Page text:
80 million years ago
Isolated for 80 million years and contorted by extreme tectonic activity the islands of New Zealand remain one of the best available windows on the world’s deep past. Some of our living species, such as tuatara and kauri, are relatively unchanged since the time of the dinosaurs.
170 MYA: Gondwana
Today’s New Zealand landmass originated from a marginal sliver of the Southern Hemisphere supercontinent Gondwana.
The first rifts in this supercontinent occurred when Africa detached about 170 million years ago. Forty million years later (130 MYA) India with Madagascar broke away and the Atlantic Ocean opened up, separating Africa from South America.
130 MYA: Australis
The remaining eastern part of Gondwana, which contained the future Australia, New Zealand and Antarctica, was tenuously attached to the southern extremity of South America and is referred to as Australis. It straddled the South Pole but remained ice-free and would have supported rich cool-temperate forests for millions of years.
80- 60 MYA: Zealandia
Australis began to fracture about 80 MYA, when the future New Zealand region made its move, splitting away from Australia and Antarctica as the Tasman Sea opened up. Tectonic separation is usually an ‘unzipping’ process and, in terms of today’s maps, the pre-New Zealand rift extended northward from Tasmania through to North Queensland and south along the edge of Antarctica to Marie Byrd Land, splitting off an area about ten times the size of present-day New Zealand; we call this whole continent Zealandia. Full separation took over 20 million years with the Tasman Sea reaching its present width of 2,000 km around 60 MYA.
Today only 10% of the Zealandia continent sits above sea level. It was stretched during its separation, thinning the continental crust to the point where it slowly sank below the waves. Zealandia reached its lowest point about 23 MYA (during the Oligocene period) but has been rising ever since as a result of pressure along the Alpine Fault. Just how far did it sink?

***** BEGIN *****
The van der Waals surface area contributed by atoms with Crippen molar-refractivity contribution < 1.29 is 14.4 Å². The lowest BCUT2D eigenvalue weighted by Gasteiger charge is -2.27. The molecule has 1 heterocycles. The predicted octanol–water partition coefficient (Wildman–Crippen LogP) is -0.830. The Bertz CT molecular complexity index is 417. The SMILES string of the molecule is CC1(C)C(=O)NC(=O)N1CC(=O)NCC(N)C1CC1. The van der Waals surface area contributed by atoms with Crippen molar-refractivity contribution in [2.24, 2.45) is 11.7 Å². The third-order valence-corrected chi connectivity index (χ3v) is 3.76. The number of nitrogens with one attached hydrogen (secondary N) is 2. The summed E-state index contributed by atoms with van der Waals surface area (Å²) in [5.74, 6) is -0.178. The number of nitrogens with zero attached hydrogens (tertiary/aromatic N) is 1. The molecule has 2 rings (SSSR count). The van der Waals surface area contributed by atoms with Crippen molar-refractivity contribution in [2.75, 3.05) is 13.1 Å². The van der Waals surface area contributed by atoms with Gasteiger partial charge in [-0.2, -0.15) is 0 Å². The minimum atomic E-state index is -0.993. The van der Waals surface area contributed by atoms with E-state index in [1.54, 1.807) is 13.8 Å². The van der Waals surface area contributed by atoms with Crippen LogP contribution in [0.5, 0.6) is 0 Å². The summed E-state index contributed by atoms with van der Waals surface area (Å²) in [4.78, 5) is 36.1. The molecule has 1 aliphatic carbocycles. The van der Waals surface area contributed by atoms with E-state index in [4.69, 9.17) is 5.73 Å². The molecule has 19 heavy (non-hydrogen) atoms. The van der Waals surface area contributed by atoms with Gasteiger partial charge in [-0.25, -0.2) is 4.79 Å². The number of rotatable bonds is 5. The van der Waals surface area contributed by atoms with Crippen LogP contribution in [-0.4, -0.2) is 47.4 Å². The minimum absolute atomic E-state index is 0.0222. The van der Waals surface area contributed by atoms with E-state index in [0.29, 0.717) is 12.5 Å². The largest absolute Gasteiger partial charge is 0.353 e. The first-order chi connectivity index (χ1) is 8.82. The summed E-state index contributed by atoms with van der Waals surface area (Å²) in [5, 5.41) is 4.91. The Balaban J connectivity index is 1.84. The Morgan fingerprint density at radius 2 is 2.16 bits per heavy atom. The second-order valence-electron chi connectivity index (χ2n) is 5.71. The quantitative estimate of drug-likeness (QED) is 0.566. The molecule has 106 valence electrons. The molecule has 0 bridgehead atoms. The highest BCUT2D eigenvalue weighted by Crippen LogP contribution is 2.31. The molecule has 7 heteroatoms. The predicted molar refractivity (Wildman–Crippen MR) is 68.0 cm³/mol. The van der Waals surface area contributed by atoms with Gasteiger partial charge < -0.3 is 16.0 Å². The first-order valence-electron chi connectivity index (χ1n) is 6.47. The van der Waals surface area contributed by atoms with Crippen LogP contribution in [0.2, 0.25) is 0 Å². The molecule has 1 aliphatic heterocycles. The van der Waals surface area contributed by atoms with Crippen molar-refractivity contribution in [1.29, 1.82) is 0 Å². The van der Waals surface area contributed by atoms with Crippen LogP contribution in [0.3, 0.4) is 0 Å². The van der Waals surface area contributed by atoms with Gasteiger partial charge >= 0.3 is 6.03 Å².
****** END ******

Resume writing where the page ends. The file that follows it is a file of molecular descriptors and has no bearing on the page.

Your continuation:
Some bio-geographers suggest New Zealand remained as a few scattered islands throughout the Oligocene period, the largest the size of Canterbury and in total no bigger than present-day New Caledonia. The landscape would have been very low-relief with no hills over 300 metres.
Contrarily, some geologists have suggested the islands were totally drowned. They point to the lack of buoyancy of Zealandia’s crust and the occurrence of limestone over much of the surface of New Zealand (limestone forms on the sea bed from the shells of marine creatures).
If Zealandia did drown entirely, all of our fauna and flora must have arrived from across the ocean less than 25 MYA. However, a continuous fossil pollen record shows no loss of plant diversity through this period and the same dominant species are present before and after this ‘drowning’ period. Notably, molecular techniques have shown the New Zealand kauri, Agathis australis, to be the most ancient of the surviving kauri in Australia, Fiji, Melanesia and Vanuatu, dispersing from New Zealand overseas, not the other way around.
There are also strong arguments for the sustained presence of endemic animal species such as tuatara, moa, kiwi, wētā and many freshwater invertebrate fauna, but unfortunately there is no fossil evidence to verify their deeper history in this country.
For more detailed discussion on the bio-geographic history of New Zealand we strongly recommend George Gibbs’ excellent and popular book Ghosts of Gondwana (Craig Potton Publishing), available at our Store and other good book shops.